It seems appropriate to post this today.
I recently received a hardback copy of a new book about Martin Luther by Richard Rex (“King”), professor of Reformation history at Cambridge.
The Making of Martin Luther (Princeton Univ. Press, 2017)
He sets out, as he states, “to explain Luther’s ideas – to explain what they were, what was distinctive about them, and how he worked them out.” He wants to avoid caricatures.
I am assured by a correspondent:
I have known its author since he was an undergraduate at Trinity College, Cambridge, England in the early/mid 1980s. He is a practicing orthodox Catholic, and the father of six children. Fr. Hunwicke commented on the book HERE. [Very funny, btw.]
The book is not “polemical” in the way that Luther and His Progeny ed. John Rao is – not that Rao’s collection (which I am currently reading) is not a fine work as well – but I do not see how the discerning reader can come away from the book without some distaste for the figure whose intellectual and theological “development” it analyzes. And with such a founder as Luther (just as with Joseph Smith for the Mormons or Francis Hodur for the “Polish National Catholic Church”) it may make one question the credibility of “Lutheranism as an -ism.”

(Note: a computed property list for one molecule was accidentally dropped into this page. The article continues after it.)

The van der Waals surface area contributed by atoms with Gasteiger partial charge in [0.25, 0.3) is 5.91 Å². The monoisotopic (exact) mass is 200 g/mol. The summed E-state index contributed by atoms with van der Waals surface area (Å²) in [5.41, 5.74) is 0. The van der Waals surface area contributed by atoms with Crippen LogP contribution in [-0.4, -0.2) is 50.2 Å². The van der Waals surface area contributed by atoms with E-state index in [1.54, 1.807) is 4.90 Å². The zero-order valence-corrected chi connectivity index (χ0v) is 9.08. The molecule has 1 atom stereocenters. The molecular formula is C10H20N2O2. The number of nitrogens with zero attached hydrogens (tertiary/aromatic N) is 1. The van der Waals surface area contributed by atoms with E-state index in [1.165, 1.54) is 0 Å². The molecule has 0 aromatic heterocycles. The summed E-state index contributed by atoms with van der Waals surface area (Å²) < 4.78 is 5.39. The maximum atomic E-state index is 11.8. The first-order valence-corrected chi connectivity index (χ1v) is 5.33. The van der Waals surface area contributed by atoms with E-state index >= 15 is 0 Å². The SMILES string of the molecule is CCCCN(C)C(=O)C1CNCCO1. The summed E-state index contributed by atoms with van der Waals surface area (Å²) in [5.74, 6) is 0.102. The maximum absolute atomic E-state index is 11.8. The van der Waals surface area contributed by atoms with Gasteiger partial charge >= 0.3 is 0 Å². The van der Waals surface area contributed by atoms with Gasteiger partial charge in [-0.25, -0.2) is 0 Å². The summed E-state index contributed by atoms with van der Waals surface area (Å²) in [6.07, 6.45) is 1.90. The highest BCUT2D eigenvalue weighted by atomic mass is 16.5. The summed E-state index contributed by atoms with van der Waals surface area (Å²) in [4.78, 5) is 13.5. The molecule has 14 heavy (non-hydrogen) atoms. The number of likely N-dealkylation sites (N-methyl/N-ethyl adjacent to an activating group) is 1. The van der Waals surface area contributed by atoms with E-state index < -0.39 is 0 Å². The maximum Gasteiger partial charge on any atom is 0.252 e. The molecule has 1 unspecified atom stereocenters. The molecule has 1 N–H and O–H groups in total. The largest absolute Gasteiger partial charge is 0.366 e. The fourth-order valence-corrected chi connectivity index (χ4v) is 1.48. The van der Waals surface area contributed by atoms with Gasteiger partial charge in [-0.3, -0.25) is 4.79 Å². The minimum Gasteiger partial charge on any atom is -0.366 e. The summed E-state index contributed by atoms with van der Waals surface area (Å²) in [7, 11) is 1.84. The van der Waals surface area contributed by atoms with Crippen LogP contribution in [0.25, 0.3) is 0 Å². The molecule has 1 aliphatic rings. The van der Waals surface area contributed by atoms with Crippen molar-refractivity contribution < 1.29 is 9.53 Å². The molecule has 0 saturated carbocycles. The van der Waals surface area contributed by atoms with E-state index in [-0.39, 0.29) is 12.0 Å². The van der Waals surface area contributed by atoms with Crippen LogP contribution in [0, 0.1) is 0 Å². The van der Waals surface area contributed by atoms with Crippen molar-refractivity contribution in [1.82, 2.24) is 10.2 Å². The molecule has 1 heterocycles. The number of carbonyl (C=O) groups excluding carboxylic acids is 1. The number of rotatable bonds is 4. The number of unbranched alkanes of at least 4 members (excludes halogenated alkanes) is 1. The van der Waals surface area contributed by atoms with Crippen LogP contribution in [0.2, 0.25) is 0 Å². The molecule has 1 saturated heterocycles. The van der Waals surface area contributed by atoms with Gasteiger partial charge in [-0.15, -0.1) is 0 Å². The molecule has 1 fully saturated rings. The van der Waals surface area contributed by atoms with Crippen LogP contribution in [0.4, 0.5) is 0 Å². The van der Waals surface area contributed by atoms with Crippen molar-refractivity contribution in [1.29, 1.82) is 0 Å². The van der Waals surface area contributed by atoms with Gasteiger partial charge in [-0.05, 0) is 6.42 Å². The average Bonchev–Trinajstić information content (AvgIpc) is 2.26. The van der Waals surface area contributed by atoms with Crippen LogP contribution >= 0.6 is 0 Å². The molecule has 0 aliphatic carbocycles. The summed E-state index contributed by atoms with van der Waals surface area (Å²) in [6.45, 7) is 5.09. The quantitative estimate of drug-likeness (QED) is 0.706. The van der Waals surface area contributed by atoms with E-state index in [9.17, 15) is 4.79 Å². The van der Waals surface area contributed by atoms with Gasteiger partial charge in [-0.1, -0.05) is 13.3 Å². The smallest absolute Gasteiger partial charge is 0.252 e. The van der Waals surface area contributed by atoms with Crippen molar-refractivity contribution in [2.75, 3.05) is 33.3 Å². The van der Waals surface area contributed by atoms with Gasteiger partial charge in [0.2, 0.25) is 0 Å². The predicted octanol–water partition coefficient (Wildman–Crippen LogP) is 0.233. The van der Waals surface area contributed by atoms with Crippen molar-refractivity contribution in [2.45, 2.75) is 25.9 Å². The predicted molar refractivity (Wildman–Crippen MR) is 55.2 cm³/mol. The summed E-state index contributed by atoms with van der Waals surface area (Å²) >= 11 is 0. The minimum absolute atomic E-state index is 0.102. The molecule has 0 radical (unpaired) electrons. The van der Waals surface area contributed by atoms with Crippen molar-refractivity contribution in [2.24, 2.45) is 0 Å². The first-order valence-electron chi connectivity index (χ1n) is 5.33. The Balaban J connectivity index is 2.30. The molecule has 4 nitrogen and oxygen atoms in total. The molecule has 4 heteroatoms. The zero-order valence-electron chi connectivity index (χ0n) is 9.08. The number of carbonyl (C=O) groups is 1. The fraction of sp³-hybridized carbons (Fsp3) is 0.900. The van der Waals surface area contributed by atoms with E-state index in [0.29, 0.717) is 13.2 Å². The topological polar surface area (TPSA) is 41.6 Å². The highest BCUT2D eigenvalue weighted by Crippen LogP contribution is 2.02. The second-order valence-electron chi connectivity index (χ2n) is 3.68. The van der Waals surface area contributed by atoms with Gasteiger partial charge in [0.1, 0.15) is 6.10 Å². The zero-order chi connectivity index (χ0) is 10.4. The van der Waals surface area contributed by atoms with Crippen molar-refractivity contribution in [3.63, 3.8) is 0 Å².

That said, since I read the polemic book, I will will read what is promised to be a non-polemical.
A comment in the preface drove me right away to look first at a specific chapter. In the preface:
The key to Luther’s theology is his notion of certainty. Luther, who might in some ways by regarded as the intellectual progenitor of the “masters of suspicion” (Marx, Nietzsche, Freud), called a great deal into doubt.
So, I turned immediately to Chap. 4: The Quest For Certainty. It was rewarding.
BTW… the other Luther book mentioned, above, is:
Luther and His Progeny: 500 Years of Protestantism and Its Consequences for Church, State, and Society, edited by John Rao.
Let’s just say that these writers are not about to become Lutherans. Fr. Hunwicke, who reviewed Rex, penned an essay for Rao.